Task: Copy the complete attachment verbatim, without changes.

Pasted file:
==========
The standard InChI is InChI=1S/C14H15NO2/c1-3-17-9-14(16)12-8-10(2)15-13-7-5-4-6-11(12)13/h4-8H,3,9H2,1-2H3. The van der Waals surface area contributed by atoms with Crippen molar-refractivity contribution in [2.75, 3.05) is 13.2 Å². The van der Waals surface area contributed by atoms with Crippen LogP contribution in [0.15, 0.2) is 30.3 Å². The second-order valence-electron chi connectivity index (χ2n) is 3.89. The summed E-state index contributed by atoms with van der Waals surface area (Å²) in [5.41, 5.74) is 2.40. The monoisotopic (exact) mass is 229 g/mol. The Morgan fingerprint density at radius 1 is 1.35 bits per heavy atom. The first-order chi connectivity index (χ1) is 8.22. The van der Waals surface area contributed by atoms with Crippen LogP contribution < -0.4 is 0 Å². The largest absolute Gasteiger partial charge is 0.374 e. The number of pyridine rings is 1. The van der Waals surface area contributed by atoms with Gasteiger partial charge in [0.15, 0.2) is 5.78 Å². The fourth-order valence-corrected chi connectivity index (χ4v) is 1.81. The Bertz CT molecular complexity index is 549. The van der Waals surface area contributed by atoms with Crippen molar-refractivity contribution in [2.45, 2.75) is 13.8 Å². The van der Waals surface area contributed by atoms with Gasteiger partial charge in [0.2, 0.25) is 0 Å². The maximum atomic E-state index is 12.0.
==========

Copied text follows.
The standard InChI is InChI=1S/C14H15NO2/c1-3-17-9-14(16)12-8-10(2)15-13-7-5-4-6-11(12)13/h4-8H,3,9H2,1-2H3. The van der Waals surface area contributed by atoms with Crippen molar-refractivity contribution in [2.75, 3.05) is 13.2 Å². The van der Waals surface area contributed by atoms with Crippen LogP contribution in [0.15, 0.2) is 30.3 Å². The second-order valence-electron chi connectivity index (χ2n) is 3.89. The summed E-state index contributed by atoms with van der Waals surface area (Å²) in [5.41, 5.74) is 2.40. The monoisotopic (exact) mass is 229 g/mol. The Morgan fingerprint density at radius 1 is 1.35 bits per heavy atom. The first-order chi connectivity index (χ1) is 8.22. The van der Waals surface area contributed by atoms with Crippen LogP contribution < -0.4 is 0 Å². The largest absolute Gasteiger partial charge is 0.374 e. The number of pyridine rings is 1. The van der Waals surface area contributed by atoms with Gasteiger partial charge in [0.15, 0.2) is 5.78 Å². The fourth-order valence-corrected chi connectivity index (χ4v) is 1.81. The Bertz CT molecular complexity index is 549. The van der Waals surface area contributed by atoms with Crippen molar-refractivity contribution in [2.45, 2.75) is 13.8 Å². The van der Waals surface area contributed by atoms with Gasteiger partial charge in [0.2, 0.25) is 0 Å². The maximum atomic E-state index is 12.0.